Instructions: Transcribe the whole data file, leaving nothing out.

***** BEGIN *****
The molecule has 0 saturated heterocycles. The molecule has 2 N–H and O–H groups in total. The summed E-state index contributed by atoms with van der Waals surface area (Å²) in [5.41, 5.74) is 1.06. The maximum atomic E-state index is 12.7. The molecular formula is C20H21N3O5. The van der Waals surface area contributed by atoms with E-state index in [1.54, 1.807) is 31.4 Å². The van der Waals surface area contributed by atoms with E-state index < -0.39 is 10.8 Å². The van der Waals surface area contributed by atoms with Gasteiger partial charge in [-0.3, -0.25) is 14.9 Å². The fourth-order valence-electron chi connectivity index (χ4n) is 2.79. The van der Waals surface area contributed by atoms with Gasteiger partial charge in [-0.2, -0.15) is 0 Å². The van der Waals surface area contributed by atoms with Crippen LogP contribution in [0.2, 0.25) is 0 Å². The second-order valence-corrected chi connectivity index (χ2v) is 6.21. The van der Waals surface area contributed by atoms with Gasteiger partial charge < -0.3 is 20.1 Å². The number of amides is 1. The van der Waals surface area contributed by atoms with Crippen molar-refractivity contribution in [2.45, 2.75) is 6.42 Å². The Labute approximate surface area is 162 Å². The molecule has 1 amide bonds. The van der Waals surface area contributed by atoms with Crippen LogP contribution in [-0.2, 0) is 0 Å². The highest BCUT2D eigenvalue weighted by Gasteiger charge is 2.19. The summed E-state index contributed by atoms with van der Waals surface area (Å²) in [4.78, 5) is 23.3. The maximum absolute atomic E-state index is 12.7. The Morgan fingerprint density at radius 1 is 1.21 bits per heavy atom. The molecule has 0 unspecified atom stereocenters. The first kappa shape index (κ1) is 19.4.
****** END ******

The molecule has 0 saturated heterocycles. The molecule has 2 N–H and O–H groups in total. The summed E-state index contributed by atoms with van der Waals surface area (Å²) in [5.41, 5.74) is 1.06. The maximum atomic E-state index is 12.7. The molecular formula is C20H21N3O5. The van der Waals surface area contributed by atoms with E-state index in [1.54, 1.807) is 31.4 Å². The van der Waals surface area contributed by atoms with E-state index < -0.39 is 10.8 Å². The van der Waals surface area contributed by atoms with Gasteiger partial charge in [-0.3, -0.25) is 14.9 Å². The fourth-order valence-electron chi connectivity index (χ4n) is 2.79. The van der Waals surface area contributed by atoms with Gasteiger partial charge in [-0.2, -0.15) is 0 Å². The van der Waals surface area contributed by atoms with Crippen LogP contribution in [0.2, 0.25) is 0 Å². The second-order valence-corrected chi connectivity index (χ2v) is 6.21. The van der Waals surface area contributed by atoms with Gasteiger partial charge < -0.3 is 20.1 Å². The number of amides is 1. The van der Waals surface area contributed by atoms with Crippen molar-refractivity contribution in [2.45, 2.75) is 6.42 Å². The Labute approximate surface area is 162 Å². The molecule has 1 amide bonds. The van der Waals surface area contributed by atoms with Crippen LogP contribution in [-0.2, 0) is 0 Å². The highest BCUT2D eigenvalue weighted by Gasteiger charge is 2.19. The summed E-state index contributed by atoms with van der Waals surface area (Å²) in [4.78, 5) is 23.3. The maximum absolute atomic E-state index is 12.7. The Morgan fingerprint density at radius 1 is 1.21 bits per heavy atom. The molecule has 0 unspecified atom stereocenters. The first kappa shape index (κ1) is 19.4.